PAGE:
Potilechio Chemistry (without uses)

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Anonymous
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74853
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Potilechio Chemistry (without uses)
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2011-03-23 20:28:30
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periodic table elements chemical compound reaction chemistry property metal nonmetal metalloid
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Chemistry test study guide for Mrs. Potilechio's class without uses
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  1. Carbonate
    CO32-
  2. Nitrate
    NO3-
  3. Nitrite
    NO2-
  4. Hydroxide
    OH-
  5. Acetate
    C2H3O2-
  6. Ammonium
    NH4+
  7. Sulfate
    SO42-
  8. Sulfite
    SO32-
  9. Phosphate
    PO43-
  10. Phosphite
    PO33-
  11. Chlorate
    ClO3-
  12. Chlorite
    ClO2-
  13. Hypochlorite
    ClO-
  14. Perchlorate
    ClO4-
  15. Nitrogen
    N
  16. Sodium
    Na
  17. Chlorine
    Cl
  18. Cobalt
    Co
  19. Carbon
    C
  20. Neon
    Ne
  21. Gold
    Au
  22. Silver
    Ag
  23. Oxygen
    O
  24. Potassium
    K
  25. Copper
    Cu
  26. Hydrogen
    H
  27. Helium
    He
  28. Iron
    Fe
  29. Niobium
    Ni
  30. Mercury
    Hg
  31. Boron
    B
  32. Lead
    Pb
  33. Fluorine
    F
  34. He published his periodic table in the Journal of the Russian Chemical Society in 1869
    Dmitri Mendeleev
  35. These three elements were discovered 15 years after their spots had been predicted on the first published periodic table.
    Gallium, scandium, and germanium
  36. A row on the periodic table.
    Period
  37. A column on the periodic table.
    Group
  38. Groups 1, 2, and 13-18
    Representative elements
  39. Groups 3-12
    Transition elements
  40. Elements placed below the periodic table.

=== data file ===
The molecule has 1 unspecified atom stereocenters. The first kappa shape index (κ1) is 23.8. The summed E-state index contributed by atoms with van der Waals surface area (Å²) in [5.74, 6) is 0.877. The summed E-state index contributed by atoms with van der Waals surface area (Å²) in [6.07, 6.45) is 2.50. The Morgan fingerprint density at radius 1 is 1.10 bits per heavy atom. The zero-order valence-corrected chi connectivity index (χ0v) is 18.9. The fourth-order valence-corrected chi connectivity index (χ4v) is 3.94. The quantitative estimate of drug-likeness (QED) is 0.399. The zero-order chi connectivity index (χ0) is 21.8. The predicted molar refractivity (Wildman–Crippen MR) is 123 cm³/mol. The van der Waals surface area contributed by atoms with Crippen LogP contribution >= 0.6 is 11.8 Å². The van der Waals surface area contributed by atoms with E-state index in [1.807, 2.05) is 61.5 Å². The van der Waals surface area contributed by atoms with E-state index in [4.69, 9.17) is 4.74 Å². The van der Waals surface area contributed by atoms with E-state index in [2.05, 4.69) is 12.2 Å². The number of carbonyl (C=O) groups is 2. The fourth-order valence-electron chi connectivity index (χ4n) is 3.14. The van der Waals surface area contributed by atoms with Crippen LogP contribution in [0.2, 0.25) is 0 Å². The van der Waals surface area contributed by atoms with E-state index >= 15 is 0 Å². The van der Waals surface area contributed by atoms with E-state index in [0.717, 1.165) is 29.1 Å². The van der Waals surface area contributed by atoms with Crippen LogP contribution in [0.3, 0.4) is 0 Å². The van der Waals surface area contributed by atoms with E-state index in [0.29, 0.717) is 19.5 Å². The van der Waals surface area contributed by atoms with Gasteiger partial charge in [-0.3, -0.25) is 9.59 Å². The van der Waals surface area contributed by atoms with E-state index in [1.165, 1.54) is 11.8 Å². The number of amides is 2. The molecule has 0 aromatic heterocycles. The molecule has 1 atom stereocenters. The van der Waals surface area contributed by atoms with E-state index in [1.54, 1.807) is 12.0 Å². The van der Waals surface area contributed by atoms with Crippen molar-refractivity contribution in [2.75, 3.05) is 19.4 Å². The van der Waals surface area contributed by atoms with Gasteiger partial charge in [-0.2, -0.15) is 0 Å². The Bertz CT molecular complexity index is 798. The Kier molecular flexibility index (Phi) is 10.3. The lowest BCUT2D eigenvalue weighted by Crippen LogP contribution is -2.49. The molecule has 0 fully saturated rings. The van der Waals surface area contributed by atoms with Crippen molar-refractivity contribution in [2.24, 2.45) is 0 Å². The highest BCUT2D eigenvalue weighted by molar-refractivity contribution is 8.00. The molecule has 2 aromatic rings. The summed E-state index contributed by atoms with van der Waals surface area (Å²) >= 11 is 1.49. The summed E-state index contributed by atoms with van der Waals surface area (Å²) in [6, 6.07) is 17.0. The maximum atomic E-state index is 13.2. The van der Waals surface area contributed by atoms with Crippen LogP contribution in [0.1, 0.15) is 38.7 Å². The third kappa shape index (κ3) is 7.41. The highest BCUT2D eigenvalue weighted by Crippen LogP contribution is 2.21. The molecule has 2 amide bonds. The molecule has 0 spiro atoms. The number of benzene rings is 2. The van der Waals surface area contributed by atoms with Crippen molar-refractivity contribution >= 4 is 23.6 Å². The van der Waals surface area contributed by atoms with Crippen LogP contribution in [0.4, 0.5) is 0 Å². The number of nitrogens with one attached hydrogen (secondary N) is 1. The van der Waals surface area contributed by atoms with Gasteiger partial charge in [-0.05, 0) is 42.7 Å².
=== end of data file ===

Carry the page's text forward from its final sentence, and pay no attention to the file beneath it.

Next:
Inner transition metals
  41. Properties of metals
    Solid (except for mercury), mostly high melting points, has luster, is a good conductor of heat and electricity, is malleable, and is ductile.
  42. Properties of nonmetals.
    Mostly gases or brittle solids, poor conductors of heat and electricty, and many are essential for life.
  43. Properties of metalloids.
    Shares some with nonmetals and metals.
  44. The International Union of Pure and Applied Chemistry (IUPAC) naming system
    Newly synthesized elements are given a temporary name which, once verified, can be given a permanent name by the discoverers.
  45. Group 1
    Alakli metals
  46. Group 2
    Alkaline earth metals
  47. Group 13
    The boron familty
  48. Group 14
    The carbon group
  49. Group 15
    The nitrogen group
  50. Group 16
    The oxygen family
  51. Group 17
    The halogen group
  52. Group 18
    The noble gases
  53. Iron, cobalt, and nickel have such similar properties, such as magnetic properties, that they are known as this.
    The iron triad
  54. First series of inner transition elements
    Lanthanides (also known as rare earths because they are found one at a time)
  55. Second series of inner transition elements
    Actinides
  56. Properties of alkali metals
    Silvery soilds, low densities, low melting points, and increase in reactivity as you move from top to bottom on the periodic table.
  57. Properties of alkaline earth metals
    Each element is denser and harder and has a higher melting point that the alkali metal in the same period. Active, but not as active as akali metals.
  58. Properties of the boron family
    All metals (except boron, a brittle, black mettaloid)
  59. Properties of the carbon group
    1 nonmetal, 2 metalloids, 2 metals
  60. Properties of the nitrogen group
    2 nonmetals, 2 metalloids, 1 metal
  61. Properties of the oxygen family
    3 nonmetals, 2 metalloids
  62. Properties of the halogen group
    All nonmetal (except astatine, a radioactive metalloid), reacts with alkali metals to form salts
  63. Properties of noble gases
    Rarely combined, found only uncombined in nature, all gases
  64. Properties of transition metals
    Mostly found combined in ores, higher melting points
  65. Properties of lanthanides
    Soft metals, can be cut with a knife, very similar to each other, not that rare
  66. Properties of actinides
    radioactive, most are synthetic
  67. The scientist who attempted to organize elements with the Law of Triads in 1829
    Dobereiner
  68. The scientist who ordered the elements in order of increasing atomic mass with the Law of Octaves
    Newlands
  69. Most abundant element in earth's crust
    Oxygen
  70. Mass of one proton
    1 AMU
  71. The chemical reaction where two or more substances combine to form one compound.
    Synthesis
  72. The chemical reaction where one substance breaks down into two or more elements or compounds.
    Decomposition
  73. The chemical reaction where one or more elements replace one another.
    Replacement reactions

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